17. 17. Color Doppler Exam <ul><li>Jet Size </li></ul>>40 >4.4 Severe 3.0-4.4 Moderately severe 20-40 1.5-2.9 Moderate <20 <1.5 Mild Jet Area(% of left atrium) Jet Length (cm) Severity
    18. 18. Jet Area <ul><li>Pitfalls </li></ul><ul><ul><li>Eccentric jets </li></ul></ul><ul><ul><li>Nyquist limit </li></ul></ul><ul><ul><li>Beam angulation </li></ul></ul><ul><ul><li>Hemodynamic Changes </li></ul></ul><ul><ul><ul><li>Driving pressure </li></ul></ul></ul><ul><ul><ul><li>Hyper/hypotensive </li></ul></ul></ul><ul><ul><ul><li>Acute vs. Chronic </li></ul></ul></ul>
    19. 19. Vena Contracta <ul><li>Narrowest area of proximal jet. </li></ul><ul><li>OK to use in central and eccentric jets </li></ul><ul><li>Best measured in parasternal long view, but usually best seen in apical views </li></ul><ul><ul><li>Not apical 2 chamber view due to leaflet coaptation. </li></ul></ul><ul><li>Use narrow sector and zoom mode. </li></ul><ul><li>Not affected by driving pressures / hemodynamics </li></ul>Vena Contracta <0.3cm = mild >0.6cm = severe
    20. 20. Vena Contracta <ul><li>Pitfalls </li></ul><ul><ul><li>Small measurements mean large errors </li></ul></ul><ul><ul><ul><li>Check multiple planes </li></ul></ul></ul><ul><ul><li>Need to maximize resolution </li></ul></ul><ul><ul><li>Moderate severity jets </li></ul></ul><ul><ul><li>Multiple jets </li></ul></ul><ul><ul><ul><li>Area vs. diameter </li></ul></ul></ul><ul><ul><li>Dynamic orifice </li></ul></ul>
    21. 21. Continuous Wave Doppler <ul><li>CW doppler through the mitral valve </li></ul><ul><ul><li>Density </li></ul></ul><ul><ul><li>Shape </li></ul></ul><ul><ul><ul><li>Acute vs. chronic </li></ul></ul></ul><ul><li>Estimate Pulmonary pressures </li></ul>
    22. 22. Pulse Wave Doppler <ul><li>Mitral Inflow </li></ul><ul><ul><li>E vs. A wave predominance </li></ul></ul><ul><li>Pulmonary Vein Flow </li></ul>Normal Blunting Reversal
    23. 23. Pulse Wave Doppler <ul><li>Pitfalls </li></ul><ul><ul><li>Pulmonary inflow </li></ul></ul><ul><ul><ul><li>Hemodynamics (increased LA pressures) </li></ul></ul></ul><ul><ul><ul><li>Atrial fib </li></ul></ul></ul><ul><ul><ul><li>Jet direction </li></ul></ul></ul><ul><ul><li>Mitral Inflow </li></ul></ul><ul><ul><ul><li>Age </li></ul></ul></ul><ul><ul><ul><li>Diastolic dysfunction </li></ul></ul></ul><ul><ul><ul><li>A wave dominance virtually </li></ul></ul></ul><ul><ul><ul><li>excludes severe MR </li></ul></ul></ul>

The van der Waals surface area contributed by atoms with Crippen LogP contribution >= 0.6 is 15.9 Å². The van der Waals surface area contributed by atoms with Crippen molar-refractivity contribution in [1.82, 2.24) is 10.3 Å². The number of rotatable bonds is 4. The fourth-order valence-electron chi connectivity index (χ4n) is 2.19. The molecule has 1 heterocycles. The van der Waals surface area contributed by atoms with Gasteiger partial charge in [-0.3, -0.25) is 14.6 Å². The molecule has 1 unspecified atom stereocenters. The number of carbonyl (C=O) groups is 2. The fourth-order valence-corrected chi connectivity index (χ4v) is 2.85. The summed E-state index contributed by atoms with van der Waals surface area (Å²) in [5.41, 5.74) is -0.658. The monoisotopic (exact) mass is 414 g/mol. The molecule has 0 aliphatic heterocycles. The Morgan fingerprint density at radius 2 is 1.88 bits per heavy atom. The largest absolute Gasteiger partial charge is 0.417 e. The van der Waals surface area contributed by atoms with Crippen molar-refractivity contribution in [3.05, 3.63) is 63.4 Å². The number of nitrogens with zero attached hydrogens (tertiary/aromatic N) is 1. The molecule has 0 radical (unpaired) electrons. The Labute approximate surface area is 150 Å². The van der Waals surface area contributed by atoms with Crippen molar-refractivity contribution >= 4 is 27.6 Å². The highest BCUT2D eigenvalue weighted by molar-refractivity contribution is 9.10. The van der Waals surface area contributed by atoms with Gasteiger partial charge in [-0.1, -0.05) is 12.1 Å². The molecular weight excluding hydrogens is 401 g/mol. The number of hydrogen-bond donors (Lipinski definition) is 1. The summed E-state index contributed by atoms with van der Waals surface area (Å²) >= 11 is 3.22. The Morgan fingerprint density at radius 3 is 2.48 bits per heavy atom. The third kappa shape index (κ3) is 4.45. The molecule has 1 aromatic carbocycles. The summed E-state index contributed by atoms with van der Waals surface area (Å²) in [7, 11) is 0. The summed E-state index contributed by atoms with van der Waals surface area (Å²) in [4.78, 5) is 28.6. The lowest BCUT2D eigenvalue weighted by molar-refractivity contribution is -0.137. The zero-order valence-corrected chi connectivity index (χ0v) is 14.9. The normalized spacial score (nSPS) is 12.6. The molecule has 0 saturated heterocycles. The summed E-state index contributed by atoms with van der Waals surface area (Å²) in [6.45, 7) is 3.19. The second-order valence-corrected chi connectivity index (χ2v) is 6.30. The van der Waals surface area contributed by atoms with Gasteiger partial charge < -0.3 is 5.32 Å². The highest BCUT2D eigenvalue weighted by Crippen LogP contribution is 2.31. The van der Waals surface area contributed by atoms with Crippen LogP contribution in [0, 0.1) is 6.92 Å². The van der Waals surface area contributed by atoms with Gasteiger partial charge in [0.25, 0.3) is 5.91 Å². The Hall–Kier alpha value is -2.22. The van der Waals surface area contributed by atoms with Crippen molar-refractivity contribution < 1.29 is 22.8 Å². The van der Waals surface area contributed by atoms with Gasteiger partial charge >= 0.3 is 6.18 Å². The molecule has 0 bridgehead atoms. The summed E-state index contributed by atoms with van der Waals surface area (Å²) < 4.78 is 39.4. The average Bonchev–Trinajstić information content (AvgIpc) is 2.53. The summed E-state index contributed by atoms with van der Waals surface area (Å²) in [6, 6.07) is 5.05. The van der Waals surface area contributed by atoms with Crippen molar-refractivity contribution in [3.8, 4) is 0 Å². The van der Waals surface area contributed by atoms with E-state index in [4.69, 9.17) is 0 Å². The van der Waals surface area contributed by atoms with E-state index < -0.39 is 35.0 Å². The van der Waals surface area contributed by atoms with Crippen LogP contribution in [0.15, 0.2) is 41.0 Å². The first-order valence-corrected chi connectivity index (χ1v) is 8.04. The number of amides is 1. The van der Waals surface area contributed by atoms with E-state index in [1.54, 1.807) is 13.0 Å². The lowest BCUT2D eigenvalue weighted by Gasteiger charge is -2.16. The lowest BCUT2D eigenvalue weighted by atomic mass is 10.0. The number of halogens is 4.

24. 24. Quantifying MR <ul><li>Proximal Isovelocity Surface Area (PISA) </li></ul><ul><ul><li>Continuity equation, or volume in equals volume out </li></ul></ul><ul><ul><ul><li>Cross sectional area x velocity time integral = stroke volume </li></ul></ul></ul><ul><ul><ul><li>With PISA, we use max velocities to determine the ERO: </li></ul></ul></ul><ul><ul><ul><li>Proximal area x Proximal Velocity = Distal Area x Distal Velocity </li></ul></ul></ul><ul><ul><ul><li>Distal Area = (Proximal Area x Proximal Velocity) / Distal Velocity </li></ul></ul></ul>
    25. 25. PISA Method <ul><li>Need to determine the regurgitant orifice. </li></ul><ul><ul><li>Determine proximal velocity and area </li></ul></ul><ul><ul><ul><li>Flow convergence </li></ul></ul></ul><ul><ul><ul><li>Nyquist Limit / Aliasing Velocity (30-60 cm/s) </li></ul></ul></ul>Vmr ROA
    26. 26. PISA Method <0.2cm 2 = mild 0.2-0.29cm 2 = mod >0.4cm 2 = severe
    27. 27. Or . . . Assuming the MR velocity is around 5 m/s (pressure difference of 100 mmHg) and the aliasing velocity is set at 40 cm/s. Pu et al., J Am Soc Echocardiogr. 2001; 14:180.
    28. 28. PISA Method <ul><li>Pitfalls </li></ul><ul><ul><li>Measuring the radius </li></ul></ul><ul><ul><ul><li>Choosing Nyquist limit </li></ul></ul></ul><ul><ul><li>CW alignment </li></ul></ul><ul><li>Limits </li></ul><ul><ul><li>Eccentric jets </li></ul></ul><ul><ul><li>Non – circular orifice </li></ul></ul><ul><ul><li>Multiple jets </li></ul></ul><ul><ul><li>Non-optimal flow convergence </li></ul></ul>